How much experience do I need to be a travel nurse?
This is one of the most frequently asked questions. Let me update my usual answer to reflect today’s market.
There was a time, not long ago, that there were more travel nursing jobs then there were RNs who were available to take a travel nursing assignment. When the economy went South the travel nursing industry was hit hard.
Fewer nurses were retiring as families struggled with the economy and their retirement portfolios. Fewer hospitals were able to pay the premium expense of having travel nurse positions because their funding was being subjected to stricter oversight. The supply of nurses rose as unemployed people gravitated towards nursing as a career. Nursing schools were filled to the brim and now they are graduating.
In short, the supply and demand equation changed. Travel nursing agencies amped up their base requirements because they could be more picky. Classic supply and demand.
In times past facilities looking for travel nursing candidates required a minimum of one year of clinical experience. In this new era they seem to be leaning towards two years and some of them even want three. I think this will retract somewhat as the economy evens out and the old forces come back into play but for now I’d have to say two years is the new basic requirment.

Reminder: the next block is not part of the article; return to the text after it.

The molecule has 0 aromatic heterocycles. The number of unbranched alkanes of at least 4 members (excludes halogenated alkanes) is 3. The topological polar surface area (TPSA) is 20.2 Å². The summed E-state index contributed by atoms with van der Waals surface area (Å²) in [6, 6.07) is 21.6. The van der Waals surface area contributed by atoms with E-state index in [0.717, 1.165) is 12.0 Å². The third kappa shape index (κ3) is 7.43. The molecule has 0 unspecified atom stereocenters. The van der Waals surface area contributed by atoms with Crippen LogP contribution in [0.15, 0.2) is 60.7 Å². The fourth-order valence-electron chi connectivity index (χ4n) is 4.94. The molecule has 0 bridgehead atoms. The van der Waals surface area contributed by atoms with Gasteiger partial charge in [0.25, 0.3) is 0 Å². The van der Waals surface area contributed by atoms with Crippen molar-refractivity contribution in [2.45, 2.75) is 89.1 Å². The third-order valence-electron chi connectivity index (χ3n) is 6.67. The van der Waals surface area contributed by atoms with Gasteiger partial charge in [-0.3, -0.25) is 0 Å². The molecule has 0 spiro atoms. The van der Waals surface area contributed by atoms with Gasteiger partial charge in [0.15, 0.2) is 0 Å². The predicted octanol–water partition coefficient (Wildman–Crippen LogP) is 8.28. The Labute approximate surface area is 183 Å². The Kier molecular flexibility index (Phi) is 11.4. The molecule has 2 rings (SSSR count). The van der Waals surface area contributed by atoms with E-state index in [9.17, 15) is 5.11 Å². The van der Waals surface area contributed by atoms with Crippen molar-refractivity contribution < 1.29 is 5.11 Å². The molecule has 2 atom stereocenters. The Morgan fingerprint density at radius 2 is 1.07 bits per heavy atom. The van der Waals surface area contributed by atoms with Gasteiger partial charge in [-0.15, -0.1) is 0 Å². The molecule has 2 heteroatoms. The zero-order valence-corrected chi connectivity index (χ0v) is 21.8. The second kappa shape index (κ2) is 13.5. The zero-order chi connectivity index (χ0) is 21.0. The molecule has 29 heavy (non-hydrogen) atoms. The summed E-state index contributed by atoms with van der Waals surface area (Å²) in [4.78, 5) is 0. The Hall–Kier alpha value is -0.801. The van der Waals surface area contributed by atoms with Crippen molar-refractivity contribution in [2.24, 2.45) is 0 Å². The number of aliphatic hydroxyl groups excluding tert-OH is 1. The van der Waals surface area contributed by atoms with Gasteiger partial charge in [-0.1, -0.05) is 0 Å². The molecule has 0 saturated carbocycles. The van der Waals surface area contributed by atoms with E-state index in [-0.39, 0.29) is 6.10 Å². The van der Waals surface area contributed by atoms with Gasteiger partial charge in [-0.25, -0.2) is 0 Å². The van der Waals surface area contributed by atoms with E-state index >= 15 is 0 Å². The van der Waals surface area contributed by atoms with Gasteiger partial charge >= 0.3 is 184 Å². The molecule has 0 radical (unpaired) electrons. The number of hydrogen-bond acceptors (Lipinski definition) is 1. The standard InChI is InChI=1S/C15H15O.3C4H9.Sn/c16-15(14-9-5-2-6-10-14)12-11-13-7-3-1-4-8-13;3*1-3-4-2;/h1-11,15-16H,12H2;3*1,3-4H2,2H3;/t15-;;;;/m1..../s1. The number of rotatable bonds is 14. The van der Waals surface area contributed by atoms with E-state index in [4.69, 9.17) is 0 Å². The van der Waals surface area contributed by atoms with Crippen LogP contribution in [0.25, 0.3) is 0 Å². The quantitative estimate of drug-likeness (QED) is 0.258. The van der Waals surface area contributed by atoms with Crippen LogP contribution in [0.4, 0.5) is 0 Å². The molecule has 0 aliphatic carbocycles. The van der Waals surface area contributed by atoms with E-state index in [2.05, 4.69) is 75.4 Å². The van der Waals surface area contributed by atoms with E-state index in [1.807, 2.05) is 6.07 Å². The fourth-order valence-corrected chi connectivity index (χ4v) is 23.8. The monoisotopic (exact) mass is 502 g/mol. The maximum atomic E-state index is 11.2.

If a travel nursing job is something you are trying to gravitate towards I would suggest the following:
1. Start gathering information well before you want to travel. If your experience is not up to snuff right now it is still a good idea to get started “lining your ducks up” so that when you do meet the experience requirements you are equipped with all of the right information.
2. Find out the specialties that travel nursing agencies have opeings for. Experience is fine but if it is in something there is not a high demand for it will be harder for you to land a travel nursing job in the location you want.
3. Get to know the travel nurses at your existing facility and pump them for information. Ask about their agency. Ask about the negatives…..and the positives.
Finally, keep reading this blog and others like it. It will give you a perspective you will not get from only talking with local nurses.
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